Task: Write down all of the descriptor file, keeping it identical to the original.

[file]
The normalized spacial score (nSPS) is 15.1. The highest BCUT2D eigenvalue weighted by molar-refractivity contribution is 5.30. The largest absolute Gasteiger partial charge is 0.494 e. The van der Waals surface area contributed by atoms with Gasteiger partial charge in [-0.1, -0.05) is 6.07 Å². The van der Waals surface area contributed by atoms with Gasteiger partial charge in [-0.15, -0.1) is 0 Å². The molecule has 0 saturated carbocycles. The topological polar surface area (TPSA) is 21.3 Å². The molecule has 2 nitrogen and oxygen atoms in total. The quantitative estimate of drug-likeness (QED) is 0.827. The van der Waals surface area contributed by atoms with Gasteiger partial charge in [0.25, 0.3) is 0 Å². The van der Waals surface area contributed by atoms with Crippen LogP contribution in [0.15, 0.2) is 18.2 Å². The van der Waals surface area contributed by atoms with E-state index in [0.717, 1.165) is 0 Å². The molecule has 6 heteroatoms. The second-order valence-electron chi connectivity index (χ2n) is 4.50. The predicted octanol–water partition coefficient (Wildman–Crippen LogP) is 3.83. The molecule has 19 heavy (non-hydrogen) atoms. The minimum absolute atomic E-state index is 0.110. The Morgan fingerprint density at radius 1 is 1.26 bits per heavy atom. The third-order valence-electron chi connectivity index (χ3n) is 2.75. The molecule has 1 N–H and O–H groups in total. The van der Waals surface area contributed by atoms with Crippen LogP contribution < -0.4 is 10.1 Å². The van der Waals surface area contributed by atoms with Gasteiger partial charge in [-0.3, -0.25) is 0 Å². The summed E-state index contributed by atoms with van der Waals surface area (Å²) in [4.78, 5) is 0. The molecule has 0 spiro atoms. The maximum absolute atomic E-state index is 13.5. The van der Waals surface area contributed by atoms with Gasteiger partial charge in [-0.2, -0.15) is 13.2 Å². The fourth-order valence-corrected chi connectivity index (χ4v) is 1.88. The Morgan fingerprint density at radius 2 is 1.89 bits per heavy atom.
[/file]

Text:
The normalized spacial score (nSPS) is 15.1. The highest BCUT2D eigenvalue weighted by molar-refractivity contribution is 5.30. The largest absolute Gasteiger partial charge is 0.494 e. The van der Waals surface area contributed by atoms with Gasteiger partial charge in [-0.1, -0.05) is 6.07 Å². The van der Waals surface area contributed by atoms with Gasteiger partial charge in [-0.15, -0.1) is 0 Å². The molecule has 0 saturated carbocycles. The topological polar surface area (TPSA) is 21.3 Å². The molecule has 2 nitrogen and oxygen atoms in total. The quantitative estimate of drug-likeness (QED) is 0.827. The van der Waals surface area contributed by atoms with Gasteiger partial charge in [0.25, 0.3) is 0 Å². The van der Waals surface area contributed by atoms with Crippen LogP contribution in [0.15, 0.2) is 18.2 Å². The van der Waals surface area contributed by atoms with E-state index in [0.717, 1.165) is 0 Å². The molecule has 6 heteroatoms. The second-order valence-electron chi connectivity index (χ2n) is 4.50. The predicted octanol–water partition coefficient (Wildman–Crippen LogP) is 3.83. The molecule has 19 heavy (non-hydrogen) atoms. The minimum absolute atomic E-state index is 0.110. The Morgan fingerprint density at radius 1 is 1.26 bits per heavy atom. The third-order valence-electron chi connectivity index (χ3n) is 2.75. The molecule has 1 N–H and O–H groups in total. The van der Waals surface area contributed by atoms with Crippen LogP contribution < -0.4 is 10.1 Å². The van der Waals surface area contributed by atoms with Gasteiger partial charge in [-0.3, -0.25) is 0 Å². The summed E-state index contributed by atoms with van der Waals surface area (Å²) in [4.78, 5) is 0. The molecule has 0 spiro atoms. The maximum absolute atomic E-state index is 13.5. The van der Waals surface area contributed by atoms with Gasteiger partial charge in [-0.2, -0.15) is 13.2 Å². The fourth-order valence-corrected chi connectivity index (χ4v) is 1.88. The Morgan fingerprint density at radius 2 is 1.89 bits per heavy atom.